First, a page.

The Bureau for Food and Agricultural Policy (BFAP), founded in 2004,
is a non-profit organisation. BFAP exists with the distinct purpose to
objectively inform and support decision-making by stakeholders in the agro-food,
fibre and beverage sectors of Africa. It provides independent, rigorously tested,
research-based market and policy analyses. BFAP consists of a network of 45
employees, including associates and researchers at universities spanning the African continent.
To produce relevant insights, BFAP needs to process increasingly large datasets, “Big Data”, to inform decision-making. Marion discusses BFAP’s aim with the Data Science division with Grootplaas, click here to listen to the interview.
In light of the preliminary area estimates published by the Crop Estimates Committee on 29 January 2019, Prof. Ferdi Meyer discusses impacts on the 2019 harvest year. Click Here to listen to the interview.
THE 2018 EDITION of the BFAP South African Baseline presents an outlook of agricultural production, consumption, prices and trade in South Africa for the period 2018 to 2027, within the context of the current uncertainty regarding land reform policies…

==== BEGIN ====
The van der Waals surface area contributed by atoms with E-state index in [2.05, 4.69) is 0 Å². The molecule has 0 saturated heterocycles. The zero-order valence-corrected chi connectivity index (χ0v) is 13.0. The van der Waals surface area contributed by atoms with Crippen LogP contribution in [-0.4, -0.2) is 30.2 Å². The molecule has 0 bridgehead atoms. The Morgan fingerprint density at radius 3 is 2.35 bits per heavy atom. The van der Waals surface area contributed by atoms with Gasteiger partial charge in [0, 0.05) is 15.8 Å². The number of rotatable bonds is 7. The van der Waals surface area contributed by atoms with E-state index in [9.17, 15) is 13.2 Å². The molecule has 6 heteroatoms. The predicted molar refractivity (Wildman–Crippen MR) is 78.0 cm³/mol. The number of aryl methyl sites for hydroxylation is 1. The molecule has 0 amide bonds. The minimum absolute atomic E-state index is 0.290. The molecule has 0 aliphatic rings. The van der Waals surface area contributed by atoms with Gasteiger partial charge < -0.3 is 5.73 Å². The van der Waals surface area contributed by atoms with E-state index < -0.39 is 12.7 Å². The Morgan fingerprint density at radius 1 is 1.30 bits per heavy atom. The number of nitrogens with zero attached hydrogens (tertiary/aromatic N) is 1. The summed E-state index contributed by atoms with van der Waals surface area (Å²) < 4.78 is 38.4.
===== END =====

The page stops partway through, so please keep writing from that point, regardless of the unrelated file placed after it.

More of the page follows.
It is agreed that agriculture provides avenues for impoverished households to produce and trade their way out of poverty. However, this requires market access and value chain integration of small-scale farmers.
The study aims to improve understanding of meat demand in South Africa through the estimation of a Linear Approximation of an Almost Ideal Demand System (LA/AIDS) for the South African meat complex which includes beef, mutton, pork, and poultry.
This study uses vertical price transmission analysis, with time series econometric techniques, to determine how underlying commodity prices manifest in final retail prices and the associated reasons for it. Implications for food inflation are also reflected on.
Genetically modified (GM) crop technologies have made great strides since its first introduction in 1996. Although there is an extensive and growing body of literature on the economic impact of the adoption of GM crops in both developing and developed economies, there is only scant evidence that the technology has had any specific and distinguishable impact among female and male farmers. In economies where female farmers and female household members have a significant and often differentiated role in agriculture production, it is crucial to be able to answer this question.